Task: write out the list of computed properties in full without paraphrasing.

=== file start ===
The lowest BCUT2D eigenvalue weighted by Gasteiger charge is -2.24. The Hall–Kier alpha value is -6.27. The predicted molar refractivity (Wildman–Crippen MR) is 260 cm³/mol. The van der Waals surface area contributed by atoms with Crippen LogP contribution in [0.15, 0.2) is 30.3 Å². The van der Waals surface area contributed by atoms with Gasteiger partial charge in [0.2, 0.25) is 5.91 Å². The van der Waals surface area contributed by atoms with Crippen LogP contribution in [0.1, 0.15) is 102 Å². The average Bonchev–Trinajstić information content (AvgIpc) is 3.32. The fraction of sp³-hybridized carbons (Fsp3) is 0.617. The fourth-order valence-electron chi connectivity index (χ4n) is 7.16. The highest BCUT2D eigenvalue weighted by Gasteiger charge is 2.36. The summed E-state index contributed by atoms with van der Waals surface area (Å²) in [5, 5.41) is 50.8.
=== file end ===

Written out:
The lowest BCUT2D eigenvalue weighted by Gasteiger charge is -2.24. The Hall–Kier alpha value is -6.27. The predicted molar refractivity (Wildman–Crippen MR) is 260 cm³/mol. The van der Waals surface area contributed by atoms with Crippen LogP contribution in [0.15, 0.2) is 30.3 Å². The van der Waals surface area contributed by atoms with Gasteiger partial charge in [0.2, 0.25) is 5.91 Å². The van der Waals surface area contributed by atoms with Crippen LogP contribution in [0.1, 0.15) is 102 Å². The average Bonchev–Trinajstić information content (AvgIpc) is 3.32. The fraction of sp³-hybridized carbons (Fsp3) is 0.617. The fourth-order valence-electron chi connectivity index (χ4n) is 7.16. The highest BCUT2D eigenvalue weighted by Gasteiger charge is 2.36. The summed E-state index contributed by atoms with van der Waals surface area (Å²) in [5, 5.41) is 50.8.